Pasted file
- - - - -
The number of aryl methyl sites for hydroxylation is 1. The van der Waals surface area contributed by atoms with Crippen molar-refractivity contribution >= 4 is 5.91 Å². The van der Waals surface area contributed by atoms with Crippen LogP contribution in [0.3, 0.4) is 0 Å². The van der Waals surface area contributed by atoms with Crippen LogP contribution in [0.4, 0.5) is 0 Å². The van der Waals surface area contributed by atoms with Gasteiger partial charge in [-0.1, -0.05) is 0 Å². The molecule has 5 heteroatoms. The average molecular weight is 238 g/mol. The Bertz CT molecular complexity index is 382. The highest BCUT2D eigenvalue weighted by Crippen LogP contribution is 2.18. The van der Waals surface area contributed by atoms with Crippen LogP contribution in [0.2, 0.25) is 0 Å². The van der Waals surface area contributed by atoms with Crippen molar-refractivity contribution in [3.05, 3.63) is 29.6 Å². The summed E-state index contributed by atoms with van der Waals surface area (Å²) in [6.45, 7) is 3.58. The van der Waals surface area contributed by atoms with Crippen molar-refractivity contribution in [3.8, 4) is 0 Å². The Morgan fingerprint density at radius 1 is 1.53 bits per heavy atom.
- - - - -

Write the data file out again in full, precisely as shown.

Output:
The number of aryl methyl sites for hydroxylation is 1. The van der Waals surface area contributed by atoms with Crippen molar-refractivity contribution >= 4 is 5.91 Å². The van der Waals surface area contributed by atoms with Crippen LogP contribution in [0.3, 0.4) is 0 Å². The van der Waals surface area contributed by atoms with Crippen LogP contribution in [0.4, 0.5) is 0 Å². The van der Waals surface area contributed by atoms with Gasteiger partial charge in [-0.1, -0.05) is 0 Å². The molecule has 5 heteroatoms. The average molecular weight is 238 g/mol. The Bertz CT molecular complexity index is 382. The highest BCUT2D eigenvalue weighted by Crippen LogP contribution is 2.18. The van der Waals surface area contributed by atoms with Crippen LogP contribution in [0.2, 0.25) is 0 Å². The van der Waals surface area contributed by atoms with Crippen molar-refractivity contribution in [3.05, 3.63) is 29.6 Å². The summed E-state index contributed by atoms with van der Waals surface area (Å²) in [6.45, 7) is 3.58. The van der Waals surface area contributed by atoms with Crippen molar-refractivity contribution in [3.8, 4) is 0 Å². The Morgan fingerprint density at radius 1 is 1.53 bits per heavy atom.